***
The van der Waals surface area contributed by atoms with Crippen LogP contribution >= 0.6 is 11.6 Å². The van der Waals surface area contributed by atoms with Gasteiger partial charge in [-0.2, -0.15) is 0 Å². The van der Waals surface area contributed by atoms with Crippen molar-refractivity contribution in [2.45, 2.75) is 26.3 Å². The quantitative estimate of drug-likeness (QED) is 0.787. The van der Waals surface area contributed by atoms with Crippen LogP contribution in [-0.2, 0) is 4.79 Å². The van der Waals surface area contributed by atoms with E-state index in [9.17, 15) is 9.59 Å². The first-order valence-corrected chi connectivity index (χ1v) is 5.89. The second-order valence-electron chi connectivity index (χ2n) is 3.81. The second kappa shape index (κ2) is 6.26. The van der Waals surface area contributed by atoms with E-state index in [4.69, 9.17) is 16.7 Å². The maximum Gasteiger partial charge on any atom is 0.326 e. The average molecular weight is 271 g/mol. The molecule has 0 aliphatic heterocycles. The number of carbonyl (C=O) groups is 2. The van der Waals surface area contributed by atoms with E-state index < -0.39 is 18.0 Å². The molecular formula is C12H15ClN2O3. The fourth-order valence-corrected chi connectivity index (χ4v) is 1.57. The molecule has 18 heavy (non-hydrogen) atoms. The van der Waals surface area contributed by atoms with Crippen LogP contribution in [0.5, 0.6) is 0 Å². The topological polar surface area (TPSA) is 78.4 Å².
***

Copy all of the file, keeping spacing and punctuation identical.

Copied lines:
The van der Waals surface area contributed by atoms with Crippen LogP contribution >= 0.6 is 11.6 Å². The van der Waals surface area contributed by atoms with Gasteiger partial charge in [-0.2, -0.15) is 0 Å². The van der Waals surface area contributed by atoms with Crippen molar-refractivity contribution in [2.45, 2.75) is 26.3 Å². The quantitative estimate of drug-likeness (QED) is 0.787. The van der Waals surface area contributed by atoms with Crippen LogP contribution in [-0.2, 0) is 4.79 Å². The van der Waals surface area contributed by atoms with E-state index in [9.17, 15) is 9.59 Å². The first-order valence-corrected chi connectivity index (χ1v) is 5.89. The second-order valence-electron chi connectivity index (χ2n) is 3.81. The second kappa shape index (κ2) is 6.26. The van der Waals surface area contributed by atoms with E-state index in [4.69, 9.17) is 16.7 Å². The maximum Gasteiger partial charge on any atom is 0.326 e. The average molecular weight is 271 g/mol. The molecule has 0 aliphatic heterocycles. The number of carbonyl (C=O) groups is 2. The van der Waals surface area contributed by atoms with E-state index < -0.39 is 18.0 Å². The molecular formula is C12H15ClN2O3. The fourth-order valence-corrected chi connectivity index (χ4v) is 1.57. The molecule has 18 heavy (non-hydrogen) atoms. The van der Waals surface area contributed by atoms with Crippen LogP contribution in [0.5, 0.6) is 0 Å². The topological polar surface area (TPSA) is 78.4 Å².